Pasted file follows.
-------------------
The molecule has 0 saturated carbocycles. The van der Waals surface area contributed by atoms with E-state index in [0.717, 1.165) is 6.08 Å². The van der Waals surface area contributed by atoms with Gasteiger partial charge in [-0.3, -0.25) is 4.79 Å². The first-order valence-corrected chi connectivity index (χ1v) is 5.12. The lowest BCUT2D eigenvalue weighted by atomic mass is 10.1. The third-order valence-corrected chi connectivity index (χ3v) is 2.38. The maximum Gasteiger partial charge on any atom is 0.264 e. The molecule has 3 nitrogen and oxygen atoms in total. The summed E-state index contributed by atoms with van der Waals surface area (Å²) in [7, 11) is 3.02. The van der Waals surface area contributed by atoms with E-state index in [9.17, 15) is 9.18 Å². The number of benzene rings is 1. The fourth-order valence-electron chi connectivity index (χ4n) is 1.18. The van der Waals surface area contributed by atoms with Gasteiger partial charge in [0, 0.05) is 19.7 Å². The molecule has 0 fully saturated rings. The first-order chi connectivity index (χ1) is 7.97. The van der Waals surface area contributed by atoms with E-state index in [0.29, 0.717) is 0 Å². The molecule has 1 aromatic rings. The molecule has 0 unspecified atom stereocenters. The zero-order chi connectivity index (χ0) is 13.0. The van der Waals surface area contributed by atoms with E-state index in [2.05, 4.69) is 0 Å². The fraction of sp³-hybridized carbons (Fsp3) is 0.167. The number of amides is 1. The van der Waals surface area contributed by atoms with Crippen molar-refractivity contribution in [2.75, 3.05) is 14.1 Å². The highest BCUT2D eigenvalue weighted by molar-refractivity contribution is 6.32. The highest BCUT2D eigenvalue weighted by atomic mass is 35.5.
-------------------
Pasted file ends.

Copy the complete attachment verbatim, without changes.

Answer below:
The molecule has 0 saturated carbocycles. The van der Waals surface area contributed by atoms with E-state index in [0.717, 1.165) is 6.08 Å². The van der Waals surface area contributed by atoms with Gasteiger partial charge in [-0.3, -0.25) is 4.79 Å². The first-order valence-corrected chi connectivity index (χ1v) is 5.12. The lowest BCUT2D eigenvalue weighted by atomic mass is 10.1. The third-order valence-corrected chi connectivity index (χ3v) is 2.38. The maximum Gasteiger partial charge on any atom is 0.264 e. The molecule has 3 nitrogen and oxygen atoms in total. The summed E-state index contributed by atoms with van der Waals surface area (Å²) in [7, 11) is 3.02. The van der Waals surface area contributed by atoms with E-state index in [9.17, 15) is 9.18 Å². The number of benzene rings is 1. The fourth-order valence-electron chi connectivity index (χ4n) is 1.18. The van der Waals surface area contributed by atoms with Gasteiger partial charge in [0, 0.05) is 19.7 Å². The molecule has 0 fully saturated rings. The first-order chi connectivity index (χ1) is 7.97. The van der Waals surface area contributed by atoms with E-state index in [0.29, 0.717) is 0 Å². The molecule has 1 aromatic rings. The molecule has 0 unspecified atom stereocenters. The zero-order chi connectivity index (χ0) is 13.0. The van der Waals surface area contributed by atoms with E-state index in [2.05, 4.69) is 0 Å². The fraction of sp³-hybridized carbons (Fsp3) is 0.167. The number of amides is 1. The van der Waals surface area contributed by atoms with Crippen molar-refractivity contribution in [2.75, 3.05) is 14.1 Å². The highest BCUT2D eigenvalue weighted by molar-refractivity contribution is 6.32. The highest BCUT2D eigenvalue weighted by atomic mass is 35.5.